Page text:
Napoleon's Hemorrhoids

Napoleon's Hemorrhoids

By Phil Mason

  • Release Date: 2009-10-01
  • Genre: Reference
Score: 3.5
From 9 Ratings
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Hilarious, fascinating, and a roller coaster of dizzying, historical what-ifs, Napoleon’s Hemorrhoids is a potpourri for serious historians and casual history buffs. In one of Phil Mason’s many revelations, you’ll learn that Communist jets were two minutes away from opening fire on American planes during the Cuban missile crisis, when they had to turn back as they were running out of fuel. You’ll discover that before the Battle of Waterloo, Napoleon’s painful hemorrhoids prevented him from mounting his horse to survey the battlefield. You’ll learn that an irate blacksmith threw his hammer at a fox and missed, hitting a rock and revealing the largest vein of silver ever discovered, thus changing the finances of Canada forever. Interestingly, Charlton Heston was cast as Moses in The Ten Commandments because his broken nose made him look like Michelangelo’s famous sculpture of Moses. Finally, no one knows Einstein’s last words. They were in German, a language his nurse did not speak.

A treasure trove filled with fascinating anecdotes about the tiny ripples that created big waves in history, Napoleon’s Hemorrhoids is much more than just a trivial fact book; it is an astonishing historical-fate book revealing how our most famous incidents, best-loved works of art, and most accepted historical outcomes are simply twists of fate.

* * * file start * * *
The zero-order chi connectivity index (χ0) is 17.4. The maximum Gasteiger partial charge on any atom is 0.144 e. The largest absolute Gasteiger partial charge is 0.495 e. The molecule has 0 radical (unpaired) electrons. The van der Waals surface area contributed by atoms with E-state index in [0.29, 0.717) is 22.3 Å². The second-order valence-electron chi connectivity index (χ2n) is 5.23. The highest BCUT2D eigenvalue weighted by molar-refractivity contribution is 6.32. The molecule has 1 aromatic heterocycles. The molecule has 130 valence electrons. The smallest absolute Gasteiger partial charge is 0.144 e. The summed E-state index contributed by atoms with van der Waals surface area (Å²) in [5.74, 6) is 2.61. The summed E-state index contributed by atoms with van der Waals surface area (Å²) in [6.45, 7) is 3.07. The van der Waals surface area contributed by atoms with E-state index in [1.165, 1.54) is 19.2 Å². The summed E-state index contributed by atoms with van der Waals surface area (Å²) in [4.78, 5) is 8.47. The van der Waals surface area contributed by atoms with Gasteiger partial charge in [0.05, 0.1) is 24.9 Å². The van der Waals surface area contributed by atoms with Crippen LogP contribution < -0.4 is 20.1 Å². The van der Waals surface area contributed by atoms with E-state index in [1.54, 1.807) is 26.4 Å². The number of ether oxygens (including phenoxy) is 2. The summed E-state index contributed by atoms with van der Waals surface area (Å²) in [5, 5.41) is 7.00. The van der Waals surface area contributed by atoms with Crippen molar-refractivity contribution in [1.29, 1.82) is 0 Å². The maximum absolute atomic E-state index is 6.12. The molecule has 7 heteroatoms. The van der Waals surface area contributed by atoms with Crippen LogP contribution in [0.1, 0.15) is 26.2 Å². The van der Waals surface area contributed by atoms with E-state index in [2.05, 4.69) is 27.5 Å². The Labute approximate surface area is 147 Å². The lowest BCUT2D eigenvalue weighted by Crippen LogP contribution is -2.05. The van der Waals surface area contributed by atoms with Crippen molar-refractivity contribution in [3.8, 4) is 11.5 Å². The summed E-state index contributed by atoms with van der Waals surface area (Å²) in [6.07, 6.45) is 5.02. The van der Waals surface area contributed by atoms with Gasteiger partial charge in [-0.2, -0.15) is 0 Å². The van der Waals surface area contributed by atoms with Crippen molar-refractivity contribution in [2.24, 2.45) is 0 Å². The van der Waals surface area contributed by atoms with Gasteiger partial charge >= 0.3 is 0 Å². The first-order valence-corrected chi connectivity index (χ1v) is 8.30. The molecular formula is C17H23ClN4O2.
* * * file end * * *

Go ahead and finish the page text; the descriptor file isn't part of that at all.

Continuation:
• Decent

    By Kkjjuiiooppljh
    Decent stories with a "lib-tard" perspective.
  • Poorly Written and Boring

    By PHXWings
    I kind of got the impression from reading this book that the author started off with well-enough intentions but then ran out of steam and seemed desperate to just finish it. The best material was on the first few pages but as I kept reading I realized the individual stories were coming fast and furious and with each one I was less and less intrigued. After a while it was just boring to continue reading the stories. With so many the intrigue and excitement was lost because of the sheer number of them. But part of the problem for me is that, being very familiar with some of the events that the author wrote about, I realized he didn’t do his research properly because the details were either not accurate or incomplete and it almost seemed, in my opinion, that he didn’t actually research any of it. Add to this mix a number of typos and I finished the book with the feeling that it was written by an amatuer.